Episteme, demonstration, and explanation: A fresh look at Aristotle’s Posterior Analytics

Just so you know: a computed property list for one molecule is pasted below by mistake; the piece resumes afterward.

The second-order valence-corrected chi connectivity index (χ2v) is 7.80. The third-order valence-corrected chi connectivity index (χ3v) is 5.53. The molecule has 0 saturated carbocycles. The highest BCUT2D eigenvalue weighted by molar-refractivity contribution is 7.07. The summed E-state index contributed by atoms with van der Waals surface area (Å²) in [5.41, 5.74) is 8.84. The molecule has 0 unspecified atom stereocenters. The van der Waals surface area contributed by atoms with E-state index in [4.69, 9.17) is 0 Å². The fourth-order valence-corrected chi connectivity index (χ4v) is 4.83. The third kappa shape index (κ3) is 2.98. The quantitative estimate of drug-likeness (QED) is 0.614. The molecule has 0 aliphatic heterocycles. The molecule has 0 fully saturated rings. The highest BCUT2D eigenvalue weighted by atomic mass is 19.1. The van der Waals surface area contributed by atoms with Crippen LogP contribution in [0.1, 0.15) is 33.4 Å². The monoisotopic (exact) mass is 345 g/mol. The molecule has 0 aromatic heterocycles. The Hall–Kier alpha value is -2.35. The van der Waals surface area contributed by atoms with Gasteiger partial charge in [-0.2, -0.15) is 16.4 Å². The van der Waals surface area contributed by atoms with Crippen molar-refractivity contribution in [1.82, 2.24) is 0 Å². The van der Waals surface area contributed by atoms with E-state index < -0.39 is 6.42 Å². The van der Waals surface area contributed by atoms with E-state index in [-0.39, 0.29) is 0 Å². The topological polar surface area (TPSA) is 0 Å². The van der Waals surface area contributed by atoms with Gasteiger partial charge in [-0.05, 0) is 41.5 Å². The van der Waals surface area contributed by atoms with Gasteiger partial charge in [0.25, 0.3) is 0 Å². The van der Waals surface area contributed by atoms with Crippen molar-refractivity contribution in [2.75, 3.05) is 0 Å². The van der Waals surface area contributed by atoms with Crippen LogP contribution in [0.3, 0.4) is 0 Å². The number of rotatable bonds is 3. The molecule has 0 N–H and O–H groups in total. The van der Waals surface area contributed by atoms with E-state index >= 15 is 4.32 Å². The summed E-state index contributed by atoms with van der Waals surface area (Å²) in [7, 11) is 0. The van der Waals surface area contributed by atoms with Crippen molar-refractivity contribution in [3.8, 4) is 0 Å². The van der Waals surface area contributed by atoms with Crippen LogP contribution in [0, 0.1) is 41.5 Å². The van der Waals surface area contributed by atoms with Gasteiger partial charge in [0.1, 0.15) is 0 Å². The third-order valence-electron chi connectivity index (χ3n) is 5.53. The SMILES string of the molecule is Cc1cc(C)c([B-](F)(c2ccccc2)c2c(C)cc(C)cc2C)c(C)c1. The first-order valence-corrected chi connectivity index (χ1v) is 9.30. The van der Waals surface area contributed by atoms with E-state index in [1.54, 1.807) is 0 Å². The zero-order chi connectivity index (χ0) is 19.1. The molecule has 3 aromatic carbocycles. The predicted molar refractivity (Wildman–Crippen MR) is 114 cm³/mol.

A symposium on Aristotle’s Posterior Analytics in Metascience invites the question of how the treatise relates to philosophy of science and epistemology, as these fields are generally understood. It is in the hope of shedding some light on this issue that I propose to discuss Aristotle’s conception of epistēmē, his name for the Posterior Analytics’ subject matter. The term is variously translated “science,” “knowledge,” and “understanding,” but none of these options is ideal, and the difficulty in finding a suitable translation attests to the distance between Aristotle’s thought and our own. Appreciating this somewhat alien concept will help us to better frame some interpretive questions about Aristotle’s project in the Posterior Analytics and some philosophical questions about how his positions relate to the issues of interest to contemporary epistemologists and philosophers of science, and about whether we can find in Aristotle the outlines of a viable theory. (Answering these questions, however, will have to wait for another occasion.)